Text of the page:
Some drugs are toxic for humansbut healthy for animals; some are useful for human health but not in terms ofanimals (LaFoullette and Shanks 26). As a result, animal experimentation doesnot totally benefit for human health. Instead, they may harm human beings. Focuson animal research eliminates choices on other reliable research methods. Withthe recent objection of animal testing, more scientists started to pursue otherresearch methods. As we expected, the non-animal researches are superior toanimal research (Achor 102).
One significant example is the Ames test, whichexamines if materials are to be carcinogens or not. This test is performed by”introducing a suspected carcinogen to salmonella bacteria. If thesubstance causes genetic changes in salmonella bacteria, then the substance isvery likely carcinogenic” (Achor 102). This test takes a few days tocomplete. Mobil Oil Company adopted the Ames test to examine petroleum-basedproducts, and this only took them 48 hours and cost $600.
Comparing with animaltests that they previously used, Mobil Oil Company has saved up to $50,000, twoand a half years of time, and 30,000 animals which are supposed to be using inanimal testing (Achor 102). Instead of animal experimentation, some othersuccessful alternatives without killing animals include In-vitro studies,Mathematical models which predict novel results, and Physio-chemical studieswhich analyze the properties of drugs (Achor 102). As a result, scientistsshould adopt other reliable research methods rather than animal experimentation. Although a number of medical doctors and scientists do not support the use ofanimals in laboratories, animal experimentations are still taking place. Animalresearch does not benefit human health in some ways, but they contribute animportant role in medical science. For example, the polio vaccine, kidneytransplants, and heart surgery techniques have all been developed with the aidof animal research (Bender 60).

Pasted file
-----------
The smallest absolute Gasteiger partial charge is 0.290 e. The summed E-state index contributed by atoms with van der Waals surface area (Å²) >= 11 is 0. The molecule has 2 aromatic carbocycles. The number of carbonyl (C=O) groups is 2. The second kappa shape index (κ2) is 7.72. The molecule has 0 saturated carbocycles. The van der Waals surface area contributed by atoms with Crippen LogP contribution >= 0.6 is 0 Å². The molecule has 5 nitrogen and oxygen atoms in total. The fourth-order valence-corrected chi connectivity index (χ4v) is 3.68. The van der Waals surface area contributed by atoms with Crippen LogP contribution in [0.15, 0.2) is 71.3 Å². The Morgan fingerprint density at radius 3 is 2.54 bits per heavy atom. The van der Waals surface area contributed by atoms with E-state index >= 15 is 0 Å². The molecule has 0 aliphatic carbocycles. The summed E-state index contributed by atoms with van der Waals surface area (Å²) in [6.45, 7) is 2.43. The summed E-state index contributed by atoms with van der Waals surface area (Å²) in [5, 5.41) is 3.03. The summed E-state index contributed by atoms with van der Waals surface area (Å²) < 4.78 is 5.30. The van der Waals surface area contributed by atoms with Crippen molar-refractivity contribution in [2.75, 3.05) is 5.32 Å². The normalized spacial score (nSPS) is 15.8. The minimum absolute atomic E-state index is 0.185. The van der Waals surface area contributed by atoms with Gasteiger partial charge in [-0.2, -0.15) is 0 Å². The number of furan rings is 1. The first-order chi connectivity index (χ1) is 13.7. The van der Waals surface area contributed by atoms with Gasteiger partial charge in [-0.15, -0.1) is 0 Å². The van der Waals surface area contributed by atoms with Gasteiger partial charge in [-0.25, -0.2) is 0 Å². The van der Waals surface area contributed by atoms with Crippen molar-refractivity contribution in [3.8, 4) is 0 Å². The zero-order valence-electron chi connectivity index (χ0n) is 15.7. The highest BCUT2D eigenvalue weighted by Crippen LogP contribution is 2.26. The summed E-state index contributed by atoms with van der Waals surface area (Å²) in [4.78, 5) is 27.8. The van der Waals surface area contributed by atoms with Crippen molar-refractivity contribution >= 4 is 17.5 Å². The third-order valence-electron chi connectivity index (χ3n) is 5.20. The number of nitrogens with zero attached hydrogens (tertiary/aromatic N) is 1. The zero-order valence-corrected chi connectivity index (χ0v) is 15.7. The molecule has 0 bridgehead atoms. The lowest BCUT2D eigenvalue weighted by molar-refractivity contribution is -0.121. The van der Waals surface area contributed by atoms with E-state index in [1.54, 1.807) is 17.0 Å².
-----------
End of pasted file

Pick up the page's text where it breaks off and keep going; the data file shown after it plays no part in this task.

In spite of the fact that in a recent count, 60to 75 percent of animal experimentations are duplicating the previous studies,such as the effect of pain in combination with cocaine and other drugs, and thedrug dependence and “noxious” stimuli (qtd. in Achor 102). In otherwords, animal research does not provide as much fresh information as before. Therefore, scientists should spend more time on other research methods ratherthan sticking with this old method ¡V animal testing. As a result, themedical science field can obtain a new face and perhaps, may flourish in alarger extent.
Day by day, animals are suffering in laboratories by electricshock and ravages of syphilis. Nevertheless, they can do nothing to escape frommistreatment in laboratories because they are not able to fight back. Therefore,being humane, we should help them get rid of the useless suffering because theanimal tests they are involved in are not beneficial to human health and aredriving away attention to other research methods.